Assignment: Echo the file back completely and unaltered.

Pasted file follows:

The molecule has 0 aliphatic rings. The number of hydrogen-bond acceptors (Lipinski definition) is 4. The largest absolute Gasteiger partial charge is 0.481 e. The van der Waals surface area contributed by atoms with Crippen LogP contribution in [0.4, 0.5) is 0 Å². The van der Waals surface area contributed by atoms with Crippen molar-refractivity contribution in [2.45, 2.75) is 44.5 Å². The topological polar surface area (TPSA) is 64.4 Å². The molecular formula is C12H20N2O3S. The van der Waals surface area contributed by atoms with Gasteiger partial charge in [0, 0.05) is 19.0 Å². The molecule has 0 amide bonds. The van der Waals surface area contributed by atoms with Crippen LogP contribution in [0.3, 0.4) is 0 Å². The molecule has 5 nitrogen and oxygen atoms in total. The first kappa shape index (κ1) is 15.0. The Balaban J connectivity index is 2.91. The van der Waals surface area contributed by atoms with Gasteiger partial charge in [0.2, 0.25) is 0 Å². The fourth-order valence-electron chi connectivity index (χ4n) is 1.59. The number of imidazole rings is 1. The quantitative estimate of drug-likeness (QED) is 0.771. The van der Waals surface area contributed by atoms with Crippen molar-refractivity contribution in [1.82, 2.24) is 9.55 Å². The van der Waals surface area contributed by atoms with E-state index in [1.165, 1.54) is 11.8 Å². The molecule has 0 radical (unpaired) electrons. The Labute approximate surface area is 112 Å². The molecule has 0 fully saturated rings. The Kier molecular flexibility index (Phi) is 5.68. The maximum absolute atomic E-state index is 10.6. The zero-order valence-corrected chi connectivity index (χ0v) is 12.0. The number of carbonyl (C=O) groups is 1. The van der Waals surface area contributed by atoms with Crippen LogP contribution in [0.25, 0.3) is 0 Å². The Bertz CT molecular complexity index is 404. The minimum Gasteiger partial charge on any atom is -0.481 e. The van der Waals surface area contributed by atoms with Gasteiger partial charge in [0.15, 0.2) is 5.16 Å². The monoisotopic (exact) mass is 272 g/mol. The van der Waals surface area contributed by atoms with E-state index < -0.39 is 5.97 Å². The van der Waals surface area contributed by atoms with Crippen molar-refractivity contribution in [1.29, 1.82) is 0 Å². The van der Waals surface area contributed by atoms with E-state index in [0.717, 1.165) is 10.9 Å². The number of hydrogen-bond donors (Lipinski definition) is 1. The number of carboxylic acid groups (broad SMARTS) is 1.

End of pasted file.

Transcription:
The molecule has 0 aliphatic rings. The number of hydrogen-bond acceptors (Lipinski definition) is 4. The largest absolute Gasteiger partial charge is 0.481 e. The van der Waals surface area contributed by atoms with Crippen LogP contribution in [0.4, 0.5) is 0 Å². The van der Waals surface area contributed by atoms with Crippen molar-refractivity contribution in [2.45, 2.75) is 44.5 Å². The topological polar surface area (TPSA) is 64.4 Å². The molecular formula is C12H20N2O3S. The van der Waals surface area contributed by atoms with Gasteiger partial charge in [0, 0.05) is 19.0 Å². The molecule has 0 amide bonds. The van der Waals surface area contributed by atoms with Crippen LogP contribution in [0.3, 0.4) is 0 Å². The molecule has 5 nitrogen and oxygen atoms in total. The first kappa shape index (κ1) is 15.0. The Balaban J connectivity index is 2.91. The van der Waals surface area contributed by atoms with Gasteiger partial charge in [0.2, 0.25) is 0 Å². The fourth-order valence-electron chi connectivity index (χ4n) is 1.59. The number of imidazole rings is 1. The quantitative estimate of drug-likeness (QED) is 0.771. The van der Waals surface area contributed by atoms with Crippen molar-refractivity contribution in [1.82, 2.24) is 9.55 Å². The van der Waals surface area contributed by atoms with E-state index in [1.165, 1.54) is 11.8 Å². The molecule has 0 radical (unpaired) electrons. The Labute approximate surface area is 112 Å². The molecule has 0 fully saturated rings. The Kier molecular flexibility index (Phi) is 5.68. The maximum absolute atomic E-state index is 10.6. The zero-order valence-corrected chi connectivity index (χ0v) is 12.0. The number of carbonyl (C=O) groups is 1. The van der Waals surface area contributed by atoms with Crippen LogP contribution in [0.25, 0.3) is 0 Å². The Bertz CT molecular complexity index is 404. The minimum Gasteiger partial charge on any atom is -0.481 e. The van der Waals surface area contributed by atoms with Gasteiger partial charge in [0.15, 0.2) is 5.16 Å². The monoisotopic (exact) mass is 272 g/mol. The van der Waals surface area contributed by atoms with E-state index < -0.39 is 5.97 Å². The van der Waals surface area contributed by atoms with Crippen molar-refractivity contribution in [1.29, 1.82) is 0 Å². The van der Waals surface area contributed by atoms with E-state index in [0.717, 1.165) is 10.9 Å². The number of hydrogen-bond donors (Lipinski definition) is 1. The number of carboxylic acid groups (broad SMARTS) is 1.